Traceability and Quality Assurance
Progress Working Group 4: Traceability and Quality Assurance
In the First Plenary Meeting (WG meeting), May 12-13, Wageningen, the following points were discussed:
- The need for more transparency and information exchange between science and consumers was underlined by consumer group representatives. There was general consensus that a resulting report should be an integrative approach consisting of a scientific part reflecting the current status of the actual situation but also considering the demands of consumers and existing regulatory demands.
- The wish for labelling of foods which are derived from gmo but do not contain detectable gmo as well as the critical view on "negative" lists from the side of the consumer groups was discussed. It was considered that the problem of certification throughout the food chain could not be solved by the working group. But there was agreement that this issue of particular consumers interest should be included in the report.
- With respect to labelling "free from gmo" and the need for investigating "conventional" products throughout the production chain, thoughts on financial aspects and possible negative impacts on smaller companies (SME's) and product price entered the discussion. It was suggested that an expert on economics on this topic might be invited to future meetings. The wish was expressed that a foresight in this respect should be one of the outputs of the report.
- The traceability of imported foods was discussed. It was pointed out, that the microarray technique could be part of the solution by its capability to cover a wide range of gmo in one and the same assay. However it was also noticed that one new technique cannot solve all problems in this respect. The issue also strikes aspects of fraud, identity, European competitiveness and trans boundary problems with view on global trade which should be discussed in the report.
- During the ongoing discussion the following aspects have been considered to be included in the group's position paper: availability of reference materials (properties/limitations/problems caused by unknown polyploid hybrids to be investigated in future); availability of sequence information, labelling (e.g. how to label batches/single products); sampling; socio-economic aspects.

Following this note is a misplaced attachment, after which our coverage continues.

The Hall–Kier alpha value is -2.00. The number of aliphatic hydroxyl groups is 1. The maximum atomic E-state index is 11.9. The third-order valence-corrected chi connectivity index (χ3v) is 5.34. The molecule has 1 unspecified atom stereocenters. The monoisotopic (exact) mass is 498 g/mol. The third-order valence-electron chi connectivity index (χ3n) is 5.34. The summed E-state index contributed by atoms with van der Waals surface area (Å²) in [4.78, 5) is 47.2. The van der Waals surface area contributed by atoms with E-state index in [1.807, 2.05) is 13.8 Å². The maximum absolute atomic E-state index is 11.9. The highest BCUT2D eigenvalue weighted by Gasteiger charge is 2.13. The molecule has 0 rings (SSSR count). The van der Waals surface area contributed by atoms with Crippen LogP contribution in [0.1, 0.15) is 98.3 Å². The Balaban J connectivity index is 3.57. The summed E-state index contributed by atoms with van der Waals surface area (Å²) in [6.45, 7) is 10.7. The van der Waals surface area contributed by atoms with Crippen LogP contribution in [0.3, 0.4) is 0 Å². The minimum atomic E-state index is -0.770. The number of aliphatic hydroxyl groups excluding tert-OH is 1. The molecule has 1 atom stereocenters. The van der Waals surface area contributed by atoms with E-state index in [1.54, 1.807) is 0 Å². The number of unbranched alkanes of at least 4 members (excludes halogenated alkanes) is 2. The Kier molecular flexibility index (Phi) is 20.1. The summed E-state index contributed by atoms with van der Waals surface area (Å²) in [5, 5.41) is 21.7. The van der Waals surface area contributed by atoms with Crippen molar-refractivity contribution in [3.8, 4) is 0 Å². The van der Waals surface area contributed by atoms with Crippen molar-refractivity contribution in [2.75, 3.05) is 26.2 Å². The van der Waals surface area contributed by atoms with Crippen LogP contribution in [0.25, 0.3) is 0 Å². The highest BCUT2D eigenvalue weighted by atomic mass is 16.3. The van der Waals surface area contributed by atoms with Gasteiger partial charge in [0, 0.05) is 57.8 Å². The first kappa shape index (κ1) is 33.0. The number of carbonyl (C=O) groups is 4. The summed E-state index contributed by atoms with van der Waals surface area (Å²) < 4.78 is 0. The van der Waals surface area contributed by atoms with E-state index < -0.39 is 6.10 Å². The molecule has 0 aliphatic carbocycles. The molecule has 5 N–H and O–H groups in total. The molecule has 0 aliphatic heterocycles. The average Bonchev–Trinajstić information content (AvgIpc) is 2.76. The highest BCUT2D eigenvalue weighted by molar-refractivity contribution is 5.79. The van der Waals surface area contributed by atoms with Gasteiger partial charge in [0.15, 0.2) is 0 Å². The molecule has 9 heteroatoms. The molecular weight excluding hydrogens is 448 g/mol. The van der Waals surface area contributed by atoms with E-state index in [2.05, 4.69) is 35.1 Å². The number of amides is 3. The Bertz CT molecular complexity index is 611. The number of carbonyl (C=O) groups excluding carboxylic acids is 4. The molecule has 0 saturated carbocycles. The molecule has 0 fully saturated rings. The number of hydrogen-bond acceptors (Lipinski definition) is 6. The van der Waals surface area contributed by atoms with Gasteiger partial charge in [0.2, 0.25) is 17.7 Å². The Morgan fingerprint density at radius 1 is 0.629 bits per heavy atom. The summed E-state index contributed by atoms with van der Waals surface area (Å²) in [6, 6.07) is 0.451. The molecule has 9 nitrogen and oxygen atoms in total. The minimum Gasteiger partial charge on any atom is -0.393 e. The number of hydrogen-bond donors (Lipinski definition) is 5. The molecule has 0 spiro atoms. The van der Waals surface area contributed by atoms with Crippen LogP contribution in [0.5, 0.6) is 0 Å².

- The Working Group decided to address the issues in the following three sub working groups:
- Detection methods and standardisation: current state of the art
- Stimulating public debate
- Practicable implication of traceability on producers
It was decided to have a draft report worked out until the next working group meeting in October 2000. A first draft of each working group should be presented to the chair by midth of July.
At the Second Plenary Meeting (WG meeting) October 13-14, Copenhagen, three working papers had been elaborated by members of the sub working groups and disseminated among group members prior to the meeting. The essentials of the discussion are summarised as follows:
- The future form of an overall report was discussed, especially if a web-distributed version or paper document should be compiled. Questions raised about a size limitation for single documents and to which target group the report is aimed at. There was agreement that the report should not be too long and should be readable in particular for e.g. politicians involved in gm legislative but also for the interested non-scientist reader in general. The proposal came up to have two parallel reports: one short version - understandable for the general public - and one more detailed version aimed for scientists and interested public since transparency is considered to be one main issue of the project. A proposal for a web version was made consisting of short descriptive summaries (or a synthetic summary) for each chapter which are linked to a full version which might be opened for more detailed information. It was agreed, that the contributions of the WG4 report should form a unit and not a collection of non-related reviews.
- The following items were discussed and recommended to be put into the overall report of WG4:
- The economic impact of certification systems and "post marketing surveillance" (PMS) programmes on SME's and other companies.
- The aspect of the need for global recognition and acknowledgement of measurements.
- A more general part about the question of labelling/identification.
- The problem of quantification in processed products and gene stacked gmos.
- The problem of reference materials of non-approved GM-food
- The consumer position should be integrated into a conclusive discussion.
- An outline for a structure of the joint WG4 report based on five chapters which was discussed.
- Detection vs identification
- Gene stacking
- International standardisation
- Quantification in processed products
- Sampling strategies
- Availability of reference materials and sequence information
- Cost for consumers and producers (interests SMEs vs. Interests consumer)
- Imported foods/unauthorized GMO varieties
- Data on consumption in EU memberstates/regions
- Product inter- and intravariability
- GMO-derived products that no longer contain DNA/protein
- GMO free food chains vs. Traceability in conventional chains - impact
- Insight in acceptability - second generation products
- Communication strategies
- The WG considers to invite external experts to contribute to single chapters which cannot be covered by the group's expertise. It was proposed to invite a speaker on IP-systems for the next IDP meeting